Darasuram Information

The superb temple Airavateshwara was built by king Raja Raja II (1146 – 73) AD. It ranks alongside at Thanjavur and Gangaikonda Cholapuram.  Others are grandiose emphasizing heroism and conquest.  This temple is far smaller, exquisite in proportion and detail said to have been decorated with Nitya vinodha, “perpetual entertainment”, in mind.  “Siva” of here is known as “Airavateshwara” because he was worshipped by “Airavata” the white elephant belonging to the king of gods, Indra.

The entrance has a gateway of large gopura which is a metre below ground level in the man wall.  It is topped with the small {redlining} bull figures.  The main building is set in a spacious conrtyard.  Next to the inner sanctuary, fronted by an open porch, the steps of the closed mandapa feature elegant, curled balustrades decorated with elephants and makaras at the corners rearing horses and wheels make the whole into a chariot.  Clever sculptural puns include the heart of an elephant merging with that of a bull.

Finest pieces of Darasuram’s sculpture are the chola black basalt images adorning wall niches in the mandapa and innershrine.  These include the images of nagaraja, the snake king with a hood of cobras and Dakshinamurti the south facing shiva as teacher, expounding under a banyan tree.  One rare image shows shiva as sharabha, Partman, beast and bird, destroying the man lion incarnation of Vishnu, Narasimha incarnation of Vishnu, Narasimha indicative of the animosity between the saivite and vaishnavite cults.

A unique series of somewhat gruesome panels are hard to see without climbing out to the base, from a band along the top of the basement of the closed mandapa and the sanctum sanctorum.  The illustrate scenes from sekkilars periya puranam is one of the great works of Tamil literature.  The poem tells the stories of the Tamil shaivaite saints.  The Nayanmars and was commissioned by king Kulothunga II after the poet criticized him for a preoccupation with erotic, albeit religious, literature,.  Sekkilar is said to have composed it in the Rajasabha at Chidambaram. When it was completed the king sat every day for a year to hear him recite it.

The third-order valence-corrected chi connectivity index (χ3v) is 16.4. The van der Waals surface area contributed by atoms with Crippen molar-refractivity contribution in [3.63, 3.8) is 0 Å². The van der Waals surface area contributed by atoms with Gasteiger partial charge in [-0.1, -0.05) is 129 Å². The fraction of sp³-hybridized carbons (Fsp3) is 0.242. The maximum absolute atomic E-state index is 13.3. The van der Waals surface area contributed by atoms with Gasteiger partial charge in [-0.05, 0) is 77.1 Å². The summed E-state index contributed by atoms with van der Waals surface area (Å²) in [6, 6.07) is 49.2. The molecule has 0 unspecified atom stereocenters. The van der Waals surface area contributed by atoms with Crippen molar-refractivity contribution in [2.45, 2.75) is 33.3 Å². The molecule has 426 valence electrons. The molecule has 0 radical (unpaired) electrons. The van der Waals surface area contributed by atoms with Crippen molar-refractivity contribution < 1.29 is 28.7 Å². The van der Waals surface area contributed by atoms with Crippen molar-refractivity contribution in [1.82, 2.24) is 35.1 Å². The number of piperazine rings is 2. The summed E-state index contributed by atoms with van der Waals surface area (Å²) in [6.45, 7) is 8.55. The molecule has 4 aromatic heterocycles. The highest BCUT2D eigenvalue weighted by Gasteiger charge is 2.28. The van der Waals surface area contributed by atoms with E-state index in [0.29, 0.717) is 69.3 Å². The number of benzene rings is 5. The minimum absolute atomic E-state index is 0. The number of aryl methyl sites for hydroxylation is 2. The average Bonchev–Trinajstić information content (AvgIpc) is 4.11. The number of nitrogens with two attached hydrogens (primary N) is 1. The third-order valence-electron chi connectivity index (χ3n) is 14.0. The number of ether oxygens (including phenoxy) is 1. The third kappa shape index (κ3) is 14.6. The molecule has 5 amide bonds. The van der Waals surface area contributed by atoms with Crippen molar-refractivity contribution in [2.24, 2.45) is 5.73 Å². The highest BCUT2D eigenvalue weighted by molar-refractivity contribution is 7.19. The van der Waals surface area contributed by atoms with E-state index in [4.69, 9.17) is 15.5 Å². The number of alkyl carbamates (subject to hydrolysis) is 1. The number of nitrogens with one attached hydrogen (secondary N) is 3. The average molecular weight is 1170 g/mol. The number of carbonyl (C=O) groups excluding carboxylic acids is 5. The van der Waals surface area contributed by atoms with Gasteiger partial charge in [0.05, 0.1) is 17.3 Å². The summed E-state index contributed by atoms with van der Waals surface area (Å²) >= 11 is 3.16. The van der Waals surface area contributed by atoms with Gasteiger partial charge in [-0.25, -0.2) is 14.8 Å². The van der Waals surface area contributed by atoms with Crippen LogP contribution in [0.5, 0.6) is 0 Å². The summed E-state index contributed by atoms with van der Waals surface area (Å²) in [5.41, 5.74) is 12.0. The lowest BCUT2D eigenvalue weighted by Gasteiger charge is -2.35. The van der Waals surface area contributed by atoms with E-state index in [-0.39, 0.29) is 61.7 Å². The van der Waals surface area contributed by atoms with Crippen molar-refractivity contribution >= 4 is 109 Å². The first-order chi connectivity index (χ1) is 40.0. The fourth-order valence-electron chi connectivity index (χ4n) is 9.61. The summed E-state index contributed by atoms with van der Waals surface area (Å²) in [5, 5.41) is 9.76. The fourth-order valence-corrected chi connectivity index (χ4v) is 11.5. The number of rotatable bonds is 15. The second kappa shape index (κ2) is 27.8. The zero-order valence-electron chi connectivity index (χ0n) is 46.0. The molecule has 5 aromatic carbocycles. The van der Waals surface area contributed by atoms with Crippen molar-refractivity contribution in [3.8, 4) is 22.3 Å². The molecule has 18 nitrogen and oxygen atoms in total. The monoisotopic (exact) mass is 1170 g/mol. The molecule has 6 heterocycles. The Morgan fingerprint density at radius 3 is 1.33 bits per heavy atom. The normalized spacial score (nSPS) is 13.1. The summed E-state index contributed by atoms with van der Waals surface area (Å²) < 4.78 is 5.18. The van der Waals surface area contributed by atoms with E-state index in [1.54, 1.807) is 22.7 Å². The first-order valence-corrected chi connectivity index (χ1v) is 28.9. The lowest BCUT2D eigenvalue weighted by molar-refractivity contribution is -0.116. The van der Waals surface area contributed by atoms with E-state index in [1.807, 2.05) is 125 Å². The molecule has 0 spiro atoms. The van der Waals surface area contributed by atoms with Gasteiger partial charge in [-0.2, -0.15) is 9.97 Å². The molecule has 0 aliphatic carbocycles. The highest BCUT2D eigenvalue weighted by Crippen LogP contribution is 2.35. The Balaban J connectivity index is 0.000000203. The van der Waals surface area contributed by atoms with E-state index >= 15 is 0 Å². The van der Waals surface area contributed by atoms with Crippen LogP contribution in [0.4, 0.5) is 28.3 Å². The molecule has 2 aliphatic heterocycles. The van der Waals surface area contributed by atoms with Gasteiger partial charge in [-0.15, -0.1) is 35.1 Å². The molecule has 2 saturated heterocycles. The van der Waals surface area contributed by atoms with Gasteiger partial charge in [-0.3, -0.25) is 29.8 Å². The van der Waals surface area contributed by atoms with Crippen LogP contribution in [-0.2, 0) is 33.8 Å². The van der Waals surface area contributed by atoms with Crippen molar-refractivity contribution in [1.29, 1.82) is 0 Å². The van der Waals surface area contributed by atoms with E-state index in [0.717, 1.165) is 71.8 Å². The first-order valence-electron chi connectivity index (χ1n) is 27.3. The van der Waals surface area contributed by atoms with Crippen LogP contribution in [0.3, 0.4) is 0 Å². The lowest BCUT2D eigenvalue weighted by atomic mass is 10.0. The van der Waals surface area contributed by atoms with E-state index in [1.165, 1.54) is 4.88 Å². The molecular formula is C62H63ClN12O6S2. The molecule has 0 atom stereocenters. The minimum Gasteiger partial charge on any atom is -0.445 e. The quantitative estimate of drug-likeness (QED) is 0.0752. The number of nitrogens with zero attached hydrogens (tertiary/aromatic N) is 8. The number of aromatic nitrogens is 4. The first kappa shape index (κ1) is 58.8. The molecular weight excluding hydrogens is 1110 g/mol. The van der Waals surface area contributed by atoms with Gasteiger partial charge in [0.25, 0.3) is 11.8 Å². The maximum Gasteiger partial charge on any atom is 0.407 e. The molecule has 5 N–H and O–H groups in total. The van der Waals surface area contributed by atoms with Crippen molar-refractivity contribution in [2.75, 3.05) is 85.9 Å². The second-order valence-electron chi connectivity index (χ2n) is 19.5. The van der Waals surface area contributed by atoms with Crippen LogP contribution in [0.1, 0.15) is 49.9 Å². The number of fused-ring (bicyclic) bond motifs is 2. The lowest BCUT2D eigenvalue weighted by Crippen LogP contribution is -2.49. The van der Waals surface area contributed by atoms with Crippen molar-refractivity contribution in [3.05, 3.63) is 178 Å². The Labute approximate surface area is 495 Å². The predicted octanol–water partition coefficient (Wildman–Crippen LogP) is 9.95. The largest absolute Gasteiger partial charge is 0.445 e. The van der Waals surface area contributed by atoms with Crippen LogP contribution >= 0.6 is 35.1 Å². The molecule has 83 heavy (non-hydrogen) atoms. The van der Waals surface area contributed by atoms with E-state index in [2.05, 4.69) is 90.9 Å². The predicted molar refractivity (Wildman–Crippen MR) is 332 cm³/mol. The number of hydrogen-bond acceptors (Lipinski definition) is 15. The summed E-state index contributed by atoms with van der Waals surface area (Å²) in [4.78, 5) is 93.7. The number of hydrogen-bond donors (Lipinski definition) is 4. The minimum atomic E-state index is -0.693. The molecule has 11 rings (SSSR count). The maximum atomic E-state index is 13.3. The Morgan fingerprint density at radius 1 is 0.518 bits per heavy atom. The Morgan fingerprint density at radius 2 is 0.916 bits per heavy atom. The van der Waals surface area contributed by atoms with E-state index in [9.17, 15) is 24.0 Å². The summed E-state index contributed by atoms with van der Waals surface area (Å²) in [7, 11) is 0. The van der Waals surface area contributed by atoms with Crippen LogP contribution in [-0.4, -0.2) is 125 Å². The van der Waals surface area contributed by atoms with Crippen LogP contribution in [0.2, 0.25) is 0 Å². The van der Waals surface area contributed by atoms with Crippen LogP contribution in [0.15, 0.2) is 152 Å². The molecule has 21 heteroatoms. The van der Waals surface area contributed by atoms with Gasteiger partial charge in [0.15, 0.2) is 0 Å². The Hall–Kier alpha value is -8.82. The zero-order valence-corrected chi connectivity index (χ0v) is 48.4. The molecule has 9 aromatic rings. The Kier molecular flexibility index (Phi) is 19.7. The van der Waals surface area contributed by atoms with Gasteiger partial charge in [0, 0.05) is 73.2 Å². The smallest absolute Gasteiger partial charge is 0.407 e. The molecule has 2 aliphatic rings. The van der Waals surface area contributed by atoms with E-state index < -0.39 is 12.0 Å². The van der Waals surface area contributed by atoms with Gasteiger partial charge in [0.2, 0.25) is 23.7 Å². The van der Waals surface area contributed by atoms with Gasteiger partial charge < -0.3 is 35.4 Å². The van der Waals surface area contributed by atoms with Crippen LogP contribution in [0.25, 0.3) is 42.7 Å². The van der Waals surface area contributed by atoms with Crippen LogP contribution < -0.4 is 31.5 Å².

Each panel illustrate the lengths to which the saints were prepared to go to demonstrate the devotion to Shiva.  The boy chandesha whose job is to tend the village cows, discovered one day that they were involuntarily producing milk.  He decided to bathe a Lingam with the milk as a part of his daily worship.  Apalled by this apparent waste, the village complained to his father.  He went to the field, cursed the boy and kicked the lingam over.  At this affront to Shiva, Chandesha cut off his father’s leg with an axe.  He is shown at the feet of Shiva and Parvathi who have garlanded him.  Another panel shows a man who gave food to Shiva devotees frequently. His wife was reluctant to welcome and wash the feet of a mendicant who had previously been their servant, he cut off her hands.  A Pallava queen has her nose cut off for inadvertently smelling a flower, rendering it useless as an offering to Shiva.  The last panel shows to saint Sundara who sang a hymn to Shiva, in return for which Shiva rescued a child who had been swallowed by a crocodile.

Darasuram Photos

Darasuram Horse and Wheel Photo
Darasuram Sculpture pillar
Darasuram Sculpture image
Darasuram Statue